The Ugly Familiar 3.1: I Won’t Fade Away

Part 1
Part 2
Part 3

Some stories are like laundry. The longer you put off telling them, the bigger they grow.

This story, the one about my earliest adulthood and my relationship with Jacob and Abbie’s dad, has reached the ceiling, toppled over, and begun to spread across the hall and into the bathroom.

So now the whole family is going commando, the house is smelling a bit putrid, and I’ve written half-a-dozen versions of part four of this story, none of which feel, precisely, like the truth.

In any case, this story, the one about my relationship with Robert, is not the one I set out to tell. I was trying to find my way into the tale of Brian’s and my messy start as a blended family and how we screwed up everything that could possibly be screwed up and were just beginning to get our feet under us when Carter was born. Carter being Carter, his arrival tossed all the pieces back into the air and left us lost and gasping until last week.

Not really; we’re still lost and gasping, but not as much as we used to be, so I’m calling it progress. The level of stress/pain/anguish rises and falls, but overall things get more difficult as time goes by. Such is the nature of a mental illness like Carter’s, but we are less surprised by the shifts now, more aware of the beast who lives here with us, inside our little boy. Less surprised = better.

I wasn’t especially interested in the story of Robert and me because I thought the life had drained out of it by now. This Monday it will be 14 years since he moved out of the house we’d shared, so the wounds have healed by now, even if some of the scars are twisted, lumpy things. I don’t feel much when I think about those years now except a sort of wistful regret.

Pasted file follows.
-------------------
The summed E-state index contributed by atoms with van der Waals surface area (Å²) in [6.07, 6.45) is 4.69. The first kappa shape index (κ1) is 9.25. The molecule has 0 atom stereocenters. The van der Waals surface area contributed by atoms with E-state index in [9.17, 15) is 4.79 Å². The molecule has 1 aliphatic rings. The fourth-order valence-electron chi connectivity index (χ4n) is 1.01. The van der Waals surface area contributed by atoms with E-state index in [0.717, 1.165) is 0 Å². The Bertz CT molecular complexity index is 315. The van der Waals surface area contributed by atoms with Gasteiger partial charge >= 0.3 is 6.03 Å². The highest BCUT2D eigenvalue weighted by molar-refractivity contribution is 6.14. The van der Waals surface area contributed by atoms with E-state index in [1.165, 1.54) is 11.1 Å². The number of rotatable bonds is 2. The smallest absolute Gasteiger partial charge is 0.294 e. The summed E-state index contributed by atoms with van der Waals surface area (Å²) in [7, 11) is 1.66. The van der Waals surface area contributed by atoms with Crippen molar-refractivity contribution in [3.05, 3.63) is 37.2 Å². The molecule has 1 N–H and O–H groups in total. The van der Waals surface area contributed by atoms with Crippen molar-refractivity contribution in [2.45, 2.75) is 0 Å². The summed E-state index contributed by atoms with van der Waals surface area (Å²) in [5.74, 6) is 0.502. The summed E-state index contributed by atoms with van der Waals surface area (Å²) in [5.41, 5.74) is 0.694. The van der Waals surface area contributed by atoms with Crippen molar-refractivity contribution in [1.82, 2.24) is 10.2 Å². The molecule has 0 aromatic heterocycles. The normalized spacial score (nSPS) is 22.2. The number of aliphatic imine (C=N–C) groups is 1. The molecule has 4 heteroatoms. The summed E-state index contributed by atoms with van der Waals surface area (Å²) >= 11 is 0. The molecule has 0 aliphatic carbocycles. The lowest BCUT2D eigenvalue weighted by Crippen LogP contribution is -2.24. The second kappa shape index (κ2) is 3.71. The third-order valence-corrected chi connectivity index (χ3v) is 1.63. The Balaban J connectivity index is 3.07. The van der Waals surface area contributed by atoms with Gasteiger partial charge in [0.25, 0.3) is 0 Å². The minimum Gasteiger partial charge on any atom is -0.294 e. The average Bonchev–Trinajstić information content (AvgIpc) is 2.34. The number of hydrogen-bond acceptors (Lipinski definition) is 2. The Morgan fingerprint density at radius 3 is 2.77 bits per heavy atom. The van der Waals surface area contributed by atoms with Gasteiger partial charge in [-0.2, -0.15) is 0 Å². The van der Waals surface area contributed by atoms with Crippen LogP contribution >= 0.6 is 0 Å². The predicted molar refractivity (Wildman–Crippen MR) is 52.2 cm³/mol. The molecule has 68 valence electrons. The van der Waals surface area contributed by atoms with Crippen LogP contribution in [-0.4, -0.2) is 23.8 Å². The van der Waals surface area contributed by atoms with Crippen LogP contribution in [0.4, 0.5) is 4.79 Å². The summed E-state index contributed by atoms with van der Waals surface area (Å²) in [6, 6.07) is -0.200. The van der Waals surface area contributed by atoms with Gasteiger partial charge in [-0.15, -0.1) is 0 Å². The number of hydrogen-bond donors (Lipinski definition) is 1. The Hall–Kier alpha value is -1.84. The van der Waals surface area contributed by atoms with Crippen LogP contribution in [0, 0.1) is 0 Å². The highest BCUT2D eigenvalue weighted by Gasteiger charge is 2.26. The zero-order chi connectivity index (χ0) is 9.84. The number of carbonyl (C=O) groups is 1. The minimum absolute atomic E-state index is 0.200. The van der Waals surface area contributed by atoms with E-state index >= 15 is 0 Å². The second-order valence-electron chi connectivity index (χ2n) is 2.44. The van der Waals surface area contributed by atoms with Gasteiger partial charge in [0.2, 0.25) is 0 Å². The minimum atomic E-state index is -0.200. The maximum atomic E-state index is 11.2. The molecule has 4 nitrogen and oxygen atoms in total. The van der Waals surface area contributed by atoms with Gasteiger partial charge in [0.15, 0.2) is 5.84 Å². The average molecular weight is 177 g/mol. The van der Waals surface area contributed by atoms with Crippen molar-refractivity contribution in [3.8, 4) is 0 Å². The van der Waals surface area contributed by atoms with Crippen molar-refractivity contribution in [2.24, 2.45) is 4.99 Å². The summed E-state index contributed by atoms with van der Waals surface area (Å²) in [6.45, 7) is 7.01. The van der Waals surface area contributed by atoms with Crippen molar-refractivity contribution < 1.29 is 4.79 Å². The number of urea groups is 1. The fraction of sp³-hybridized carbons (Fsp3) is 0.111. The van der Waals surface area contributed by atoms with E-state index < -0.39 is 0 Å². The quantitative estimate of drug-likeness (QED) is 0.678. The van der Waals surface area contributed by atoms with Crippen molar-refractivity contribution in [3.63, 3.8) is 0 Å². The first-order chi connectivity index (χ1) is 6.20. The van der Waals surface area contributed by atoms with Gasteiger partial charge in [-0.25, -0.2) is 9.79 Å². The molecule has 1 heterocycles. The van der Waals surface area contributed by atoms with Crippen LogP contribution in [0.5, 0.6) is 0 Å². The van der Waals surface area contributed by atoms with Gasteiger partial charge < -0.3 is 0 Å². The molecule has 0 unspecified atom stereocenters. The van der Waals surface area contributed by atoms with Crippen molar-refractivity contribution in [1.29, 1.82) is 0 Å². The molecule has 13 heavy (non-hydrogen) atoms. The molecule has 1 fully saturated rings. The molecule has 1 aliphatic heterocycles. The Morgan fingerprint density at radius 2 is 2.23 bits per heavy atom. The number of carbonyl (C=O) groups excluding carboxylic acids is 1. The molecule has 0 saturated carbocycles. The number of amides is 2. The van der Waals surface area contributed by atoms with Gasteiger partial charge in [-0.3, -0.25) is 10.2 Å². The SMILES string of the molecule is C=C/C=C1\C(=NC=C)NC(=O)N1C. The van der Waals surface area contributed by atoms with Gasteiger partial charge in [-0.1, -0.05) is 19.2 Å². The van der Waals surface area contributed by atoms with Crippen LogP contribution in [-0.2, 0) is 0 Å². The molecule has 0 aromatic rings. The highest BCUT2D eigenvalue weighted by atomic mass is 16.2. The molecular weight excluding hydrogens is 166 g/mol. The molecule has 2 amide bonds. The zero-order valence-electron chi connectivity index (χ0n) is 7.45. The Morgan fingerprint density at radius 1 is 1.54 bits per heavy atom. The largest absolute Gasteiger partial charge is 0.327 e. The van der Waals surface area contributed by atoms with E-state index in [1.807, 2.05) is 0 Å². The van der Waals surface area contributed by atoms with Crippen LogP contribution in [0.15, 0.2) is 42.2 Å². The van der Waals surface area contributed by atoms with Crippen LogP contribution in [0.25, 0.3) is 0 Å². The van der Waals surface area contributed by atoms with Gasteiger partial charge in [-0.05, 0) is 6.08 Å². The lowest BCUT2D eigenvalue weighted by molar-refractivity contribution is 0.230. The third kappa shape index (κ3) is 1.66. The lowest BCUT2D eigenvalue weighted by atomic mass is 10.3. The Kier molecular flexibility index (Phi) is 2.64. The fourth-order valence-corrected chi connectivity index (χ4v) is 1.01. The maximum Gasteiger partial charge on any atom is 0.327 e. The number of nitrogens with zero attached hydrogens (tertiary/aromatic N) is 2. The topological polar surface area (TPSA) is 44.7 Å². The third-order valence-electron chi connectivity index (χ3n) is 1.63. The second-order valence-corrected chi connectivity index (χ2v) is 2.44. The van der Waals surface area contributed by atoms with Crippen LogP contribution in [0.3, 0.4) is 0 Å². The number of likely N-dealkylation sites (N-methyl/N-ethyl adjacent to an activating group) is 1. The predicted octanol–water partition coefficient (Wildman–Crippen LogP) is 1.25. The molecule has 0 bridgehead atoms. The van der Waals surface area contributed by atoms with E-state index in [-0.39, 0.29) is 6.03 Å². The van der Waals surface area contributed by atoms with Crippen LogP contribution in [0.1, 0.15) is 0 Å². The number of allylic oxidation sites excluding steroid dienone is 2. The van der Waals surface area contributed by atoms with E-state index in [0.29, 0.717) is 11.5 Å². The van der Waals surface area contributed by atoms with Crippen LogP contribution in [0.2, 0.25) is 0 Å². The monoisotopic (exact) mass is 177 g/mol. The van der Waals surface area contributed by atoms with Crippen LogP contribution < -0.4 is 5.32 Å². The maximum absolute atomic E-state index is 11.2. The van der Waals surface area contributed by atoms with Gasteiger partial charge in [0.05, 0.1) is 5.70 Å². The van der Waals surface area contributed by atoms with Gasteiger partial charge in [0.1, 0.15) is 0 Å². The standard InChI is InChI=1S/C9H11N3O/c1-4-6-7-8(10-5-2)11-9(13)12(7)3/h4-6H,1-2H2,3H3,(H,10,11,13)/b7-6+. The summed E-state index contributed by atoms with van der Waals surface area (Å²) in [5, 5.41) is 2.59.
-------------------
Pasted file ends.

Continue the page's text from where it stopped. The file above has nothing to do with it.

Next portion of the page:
When I started to write the story, I ran into so much ugliness—not the top-level ugliness, but the underneath; the stuff that makes up the whys and wherefores of it all—that I got scared. It was like somebody turned off the word-faucet.

This is the power of writing and telling stories, and this is also the curse of the story teller. The telling is an act of peeling away, of revealing, but the problem is not that one finds oneself in front of a crowd, bare-assed and raw. Ultimately, the problem is finding oneself bare-assed and raw in front of a mirror.

Much of what I see in the mirror hurts, and not in a distant way. The pain is now, today, because what I did then, I do now. Who I was then is who I am now.

The sameness is not obvious, which has enabled me to tell myself that I am different now, at least until writing the story stripped me bare. Robert treated me badly (Even now I hear him, Jesus, what are you complaining about? It’s not like I beat you or anything!), in ways I would not tolerate today.

Except that I do tolerate that treatment today. What the hell are you complaining about? It’s not like you deserve better.

Not Brian. Never think it. Far fewer people now than in the past, and still.